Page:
Origins

The first of these channeled texts derived from the being known as Seth, transcribed by Jane Roberts from 1970 to 1984, and published as The Seth Material (1970), Seth Speaks: The Eternal Validity of the Soul (1972), Conversations with Seth (1980), and approximately a dozen other books. Importantly, the mainstream publishing company Prentice-Hall published all of these texts as mass-market paperbacks, enabling their distribution to a broad market of readers. The Seth content focused on development of the inner self as well as calling for transforming the world through individual enlightenment. Helen Schucman's A Course in Miracles (1975), channeled from an unnamed being whom the author implied was Christ, had an even more important effect: this single text served a common element that allowed New Age practitioners to gather and discuss, utilizing the text's format as both channeled knowledge, workbook, and student/teacher guide. Like the Seth material, A Course in Miracles called for self-development, specifically removing the blocks of inner awareness.

Thanks to national and regional periodicals and the channeled texts, by the mid-1980s the New Age existed as an informal network of spiritual seekers who shared subscriptions to similar magazines, read similar books, and shopped at the burgeoning number of New Age stores. Few outsiders paid much attention to the movement, however, until 1987, when two events brought the New Age to wider prominence. These two events, the Harmonic Convergence gatherings and actress Shirley MacLaine's "Out on a Limb" television series, galvanized a common sense of purpose among the New Age community.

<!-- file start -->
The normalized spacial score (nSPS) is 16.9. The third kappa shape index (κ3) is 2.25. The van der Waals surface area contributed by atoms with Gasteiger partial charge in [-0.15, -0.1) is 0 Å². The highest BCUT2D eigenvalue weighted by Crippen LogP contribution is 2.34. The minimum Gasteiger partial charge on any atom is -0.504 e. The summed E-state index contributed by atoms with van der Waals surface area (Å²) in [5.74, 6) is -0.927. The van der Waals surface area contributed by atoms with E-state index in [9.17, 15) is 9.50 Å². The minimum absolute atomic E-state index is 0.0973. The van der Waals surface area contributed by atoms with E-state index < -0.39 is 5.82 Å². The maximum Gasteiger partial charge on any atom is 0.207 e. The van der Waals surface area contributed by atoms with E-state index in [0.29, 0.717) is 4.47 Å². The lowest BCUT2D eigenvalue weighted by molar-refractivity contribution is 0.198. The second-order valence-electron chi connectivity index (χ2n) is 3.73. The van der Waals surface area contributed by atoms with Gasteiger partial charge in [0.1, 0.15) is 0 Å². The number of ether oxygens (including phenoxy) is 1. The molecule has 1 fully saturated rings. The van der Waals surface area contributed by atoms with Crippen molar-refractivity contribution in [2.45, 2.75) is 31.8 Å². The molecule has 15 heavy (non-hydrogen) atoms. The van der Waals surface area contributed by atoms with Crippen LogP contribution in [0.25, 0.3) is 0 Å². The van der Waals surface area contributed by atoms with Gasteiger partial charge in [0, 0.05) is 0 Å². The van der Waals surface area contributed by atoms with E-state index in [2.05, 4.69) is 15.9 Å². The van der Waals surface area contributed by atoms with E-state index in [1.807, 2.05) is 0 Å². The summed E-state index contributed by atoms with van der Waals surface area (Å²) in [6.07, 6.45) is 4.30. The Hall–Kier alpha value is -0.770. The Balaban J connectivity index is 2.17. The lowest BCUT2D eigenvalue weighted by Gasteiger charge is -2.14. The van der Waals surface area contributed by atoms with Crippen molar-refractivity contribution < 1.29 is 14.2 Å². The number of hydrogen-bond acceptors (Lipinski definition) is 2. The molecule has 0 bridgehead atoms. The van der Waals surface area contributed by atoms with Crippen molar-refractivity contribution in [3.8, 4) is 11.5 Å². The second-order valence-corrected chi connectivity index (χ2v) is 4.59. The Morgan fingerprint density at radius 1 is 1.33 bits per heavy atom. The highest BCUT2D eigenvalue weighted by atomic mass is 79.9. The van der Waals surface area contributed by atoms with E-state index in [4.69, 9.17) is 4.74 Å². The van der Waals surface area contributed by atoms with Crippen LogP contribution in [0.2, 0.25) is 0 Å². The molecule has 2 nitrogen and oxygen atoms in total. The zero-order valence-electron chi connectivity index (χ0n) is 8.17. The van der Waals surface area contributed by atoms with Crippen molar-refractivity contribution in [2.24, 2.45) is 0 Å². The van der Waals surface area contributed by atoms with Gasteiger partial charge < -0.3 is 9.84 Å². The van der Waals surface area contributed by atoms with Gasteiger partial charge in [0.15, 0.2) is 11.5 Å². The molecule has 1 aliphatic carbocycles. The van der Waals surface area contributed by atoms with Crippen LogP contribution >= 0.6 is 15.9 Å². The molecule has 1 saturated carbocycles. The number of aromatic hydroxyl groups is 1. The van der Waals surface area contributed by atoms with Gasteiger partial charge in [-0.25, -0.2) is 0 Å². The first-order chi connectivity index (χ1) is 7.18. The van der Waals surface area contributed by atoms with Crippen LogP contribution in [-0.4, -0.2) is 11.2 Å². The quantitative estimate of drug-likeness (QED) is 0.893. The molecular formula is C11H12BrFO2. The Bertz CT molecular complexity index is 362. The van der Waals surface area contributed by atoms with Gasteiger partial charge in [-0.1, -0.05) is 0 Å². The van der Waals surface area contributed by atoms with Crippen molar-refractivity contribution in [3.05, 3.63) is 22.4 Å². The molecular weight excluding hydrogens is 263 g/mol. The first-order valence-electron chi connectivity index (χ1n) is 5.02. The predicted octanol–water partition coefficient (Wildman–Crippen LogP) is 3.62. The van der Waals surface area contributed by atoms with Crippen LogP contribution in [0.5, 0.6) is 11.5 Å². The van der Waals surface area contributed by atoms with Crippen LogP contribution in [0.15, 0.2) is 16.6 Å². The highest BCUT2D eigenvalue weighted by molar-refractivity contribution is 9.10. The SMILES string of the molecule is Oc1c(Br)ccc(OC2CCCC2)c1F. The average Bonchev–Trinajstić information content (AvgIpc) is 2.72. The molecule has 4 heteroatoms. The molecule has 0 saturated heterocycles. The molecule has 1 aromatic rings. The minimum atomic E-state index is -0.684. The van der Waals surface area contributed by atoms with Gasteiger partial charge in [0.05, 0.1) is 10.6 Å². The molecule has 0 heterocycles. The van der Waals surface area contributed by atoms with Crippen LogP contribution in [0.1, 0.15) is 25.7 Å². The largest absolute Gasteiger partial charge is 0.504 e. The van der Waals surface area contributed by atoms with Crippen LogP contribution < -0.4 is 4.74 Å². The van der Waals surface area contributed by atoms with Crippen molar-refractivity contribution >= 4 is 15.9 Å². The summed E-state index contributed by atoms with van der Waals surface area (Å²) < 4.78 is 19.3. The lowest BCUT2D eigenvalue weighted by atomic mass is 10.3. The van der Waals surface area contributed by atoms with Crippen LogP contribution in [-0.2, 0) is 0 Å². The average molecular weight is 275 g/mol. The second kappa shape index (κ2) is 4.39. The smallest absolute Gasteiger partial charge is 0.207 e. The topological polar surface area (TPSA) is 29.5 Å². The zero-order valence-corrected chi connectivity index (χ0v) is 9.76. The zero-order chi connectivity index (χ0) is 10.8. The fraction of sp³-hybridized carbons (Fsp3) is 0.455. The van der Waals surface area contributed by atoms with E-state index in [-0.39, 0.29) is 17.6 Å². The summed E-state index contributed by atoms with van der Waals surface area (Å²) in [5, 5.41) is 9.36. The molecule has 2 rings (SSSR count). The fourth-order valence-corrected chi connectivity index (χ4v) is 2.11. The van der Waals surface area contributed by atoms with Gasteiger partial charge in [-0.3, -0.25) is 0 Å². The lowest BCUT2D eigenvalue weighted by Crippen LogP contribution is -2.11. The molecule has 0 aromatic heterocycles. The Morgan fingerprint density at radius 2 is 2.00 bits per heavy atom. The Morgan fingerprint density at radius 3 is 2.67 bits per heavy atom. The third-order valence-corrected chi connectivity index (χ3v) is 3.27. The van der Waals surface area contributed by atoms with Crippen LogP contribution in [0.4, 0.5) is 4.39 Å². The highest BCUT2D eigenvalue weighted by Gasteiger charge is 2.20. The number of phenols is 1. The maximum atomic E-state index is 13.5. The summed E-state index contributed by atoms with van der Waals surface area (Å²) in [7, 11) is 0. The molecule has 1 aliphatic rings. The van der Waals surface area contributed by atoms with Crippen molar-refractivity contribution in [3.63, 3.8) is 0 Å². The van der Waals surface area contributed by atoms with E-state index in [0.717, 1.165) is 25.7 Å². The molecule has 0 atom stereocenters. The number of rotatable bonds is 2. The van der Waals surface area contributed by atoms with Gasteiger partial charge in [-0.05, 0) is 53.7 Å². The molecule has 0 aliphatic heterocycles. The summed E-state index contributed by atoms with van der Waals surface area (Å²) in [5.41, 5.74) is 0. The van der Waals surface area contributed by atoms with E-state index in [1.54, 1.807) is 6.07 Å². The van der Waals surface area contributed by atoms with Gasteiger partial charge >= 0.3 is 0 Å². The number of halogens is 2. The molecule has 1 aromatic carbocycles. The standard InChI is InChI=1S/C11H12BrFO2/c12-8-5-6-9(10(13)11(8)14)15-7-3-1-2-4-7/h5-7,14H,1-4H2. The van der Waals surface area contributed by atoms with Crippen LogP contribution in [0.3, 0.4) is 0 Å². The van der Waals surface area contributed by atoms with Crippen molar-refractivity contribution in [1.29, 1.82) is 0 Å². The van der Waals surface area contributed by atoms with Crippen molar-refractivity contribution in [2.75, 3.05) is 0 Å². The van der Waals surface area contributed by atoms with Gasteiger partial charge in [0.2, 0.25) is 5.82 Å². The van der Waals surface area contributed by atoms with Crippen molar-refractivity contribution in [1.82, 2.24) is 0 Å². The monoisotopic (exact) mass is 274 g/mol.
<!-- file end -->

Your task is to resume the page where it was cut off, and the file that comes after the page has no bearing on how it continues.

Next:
The August 1987 Harmonic Convergence reveals the underlying nature of the New Age movement. Though New Age practitioners generally refer to the Convergence as a single event, in fact it represented dozens of gatherings around the world as thousands of practitioners celebrated what they believed was a cosmic marker of the inauguration of a new era-that is, a New Age-for the world and society. The same year, Shirley MacLaine's "Out on a Limb" television series, based on her book of the same name (1983), highlighted her own journey and made explicit mention of her identification with the New Age subculture, particularly her belief in reincarnation. Though most outsider observers generally scoffed at both MacLaine's claims of previous lives and the Harmonic Convergence attendees' claims that a new era had dawned, the attention that media outlets paid to both not only attracted attention to the New Age, but served as a manner for New Age practitioners to realize that they were not merely individuals in a spiritual quest, but members of a broader religious movement.



Study Questions:
     1.     What does the New Age movement comprise?
     2.     What are the four themes of New Age religion?
     3.     How has the New Age movement evolved out of the New Thought movement?
     4.     How has literacy helped the New Age spread?

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